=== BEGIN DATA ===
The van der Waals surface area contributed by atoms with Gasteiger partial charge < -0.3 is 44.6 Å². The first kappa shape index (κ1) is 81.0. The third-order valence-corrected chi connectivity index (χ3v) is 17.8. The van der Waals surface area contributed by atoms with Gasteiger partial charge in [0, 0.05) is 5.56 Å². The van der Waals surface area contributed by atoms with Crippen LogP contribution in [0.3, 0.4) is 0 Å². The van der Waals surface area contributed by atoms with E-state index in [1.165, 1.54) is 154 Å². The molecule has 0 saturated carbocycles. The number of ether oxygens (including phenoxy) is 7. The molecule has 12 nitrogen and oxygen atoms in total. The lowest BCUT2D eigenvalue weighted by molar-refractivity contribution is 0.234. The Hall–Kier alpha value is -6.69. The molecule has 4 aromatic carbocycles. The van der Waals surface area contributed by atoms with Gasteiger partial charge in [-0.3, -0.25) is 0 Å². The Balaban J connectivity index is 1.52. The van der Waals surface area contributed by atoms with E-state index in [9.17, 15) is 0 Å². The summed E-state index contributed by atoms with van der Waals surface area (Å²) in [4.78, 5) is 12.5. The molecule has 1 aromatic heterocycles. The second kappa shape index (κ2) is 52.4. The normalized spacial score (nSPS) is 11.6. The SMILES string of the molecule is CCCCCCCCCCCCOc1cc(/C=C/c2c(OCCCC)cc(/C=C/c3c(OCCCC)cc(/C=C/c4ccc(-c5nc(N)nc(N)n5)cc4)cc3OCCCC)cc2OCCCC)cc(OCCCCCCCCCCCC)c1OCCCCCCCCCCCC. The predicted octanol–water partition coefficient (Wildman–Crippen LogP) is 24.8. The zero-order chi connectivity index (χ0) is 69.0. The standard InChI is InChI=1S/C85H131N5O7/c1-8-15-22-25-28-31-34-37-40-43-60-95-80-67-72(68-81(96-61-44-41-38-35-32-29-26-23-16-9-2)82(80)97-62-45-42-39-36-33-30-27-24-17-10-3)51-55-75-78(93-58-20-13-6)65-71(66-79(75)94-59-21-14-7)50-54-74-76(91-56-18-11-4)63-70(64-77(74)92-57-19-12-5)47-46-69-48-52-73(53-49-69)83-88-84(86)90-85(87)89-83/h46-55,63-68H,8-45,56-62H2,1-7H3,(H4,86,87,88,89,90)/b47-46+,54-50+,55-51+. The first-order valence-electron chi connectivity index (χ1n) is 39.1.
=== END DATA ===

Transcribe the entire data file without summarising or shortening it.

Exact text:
The van der Waals surface area contributed by atoms with Gasteiger partial charge < -0.3 is 44.6 Å². The first kappa shape index (κ1) is 81.0. The third-order valence-corrected chi connectivity index (χ3v) is 17.8. The van der Waals surface area contributed by atoms with Gasteiger partial charge in [0, 0.05) is 5.56 Å². The van der Waals surface area contributed by atoms with Crippen LogP contribution in [0.3, 0.4) is 0 Å². The van der Waals surface area contributed by atoms with E-state index in [1.165, 1.54) is 154 Å². The molecule has 0 saturated carbocycles. The number of ether oxygens (including phenoxy) is 7. The molecule has 12 nitrogen and oxygen atoms in total. The lowest BCUT2D eigenvalue weighted by molar-refractivity contribution is 0.234. The Hall–Kier alpha value is -6.69. The molecule has 4 aromatic carbocycles. The van der Waals surface area contributed by atoms with Gasteiger partial charge in [-0.3, -0.25) is 0 Å². The Balaban J connectivity index is 1.52. The van der Waals surface area contributed by atoms with E-state index in [9.17, 15) is 0 Å². The summed E-state index contributed by atoms with van der Waals surface area (Å²) in [4.78, 5) is 12.5. The molecule has 1 aromatic heterocycles. The second kappa shape index (κ2) is 52.4. The normalized spacial score (nSPS) is 11.6. The SMILES string of the molecule is CCCCCCCCCCCCOc1cc(/C=C/c2c(OCCCC)cc(/C=C/c3c(OCCCC)cc(/C=C/c4ccc(-c5nc(N)nc(N)n5)cc4)cc3OCCCC)cc2OCCCC)cc(OCCCCCCCCCCCC)c1OCCCCCCCCCCCC. The predicted octanol–water partition coefficient (Wildman–Crippen LogP) is 24.8. The zero-order chi connectivity index (χ0) is 69.0. The standard InChI is InChI=1S/C85H131N5O7/c1-8-15-22-25-28-31-34-37-40-43-60-95-80-67-72(68-81(96-61-44-41-38-35-32-29-26-23-16-9-2)82(80)97-62-45-42-39-36-33-30-27-24-17-10-3)51-55-75-78(93-58-20-13-6)65-71(66-79(75)94-59-21-14-7)50-54-74-76(91-56-18-11-4)63-70(64-77(74)92-57-19-12-5)47-46-69-48-52-73(53-49-69)83-88-84(86)90-85(87)89-83/h46-55,63-68H,8-45,56-62H2,1-7H3,(H4,86,87,88,89,90)/b47-46+,54-50+,55-51+. The first-order valence-electron chi connectivity index (χ1n) is 39.1.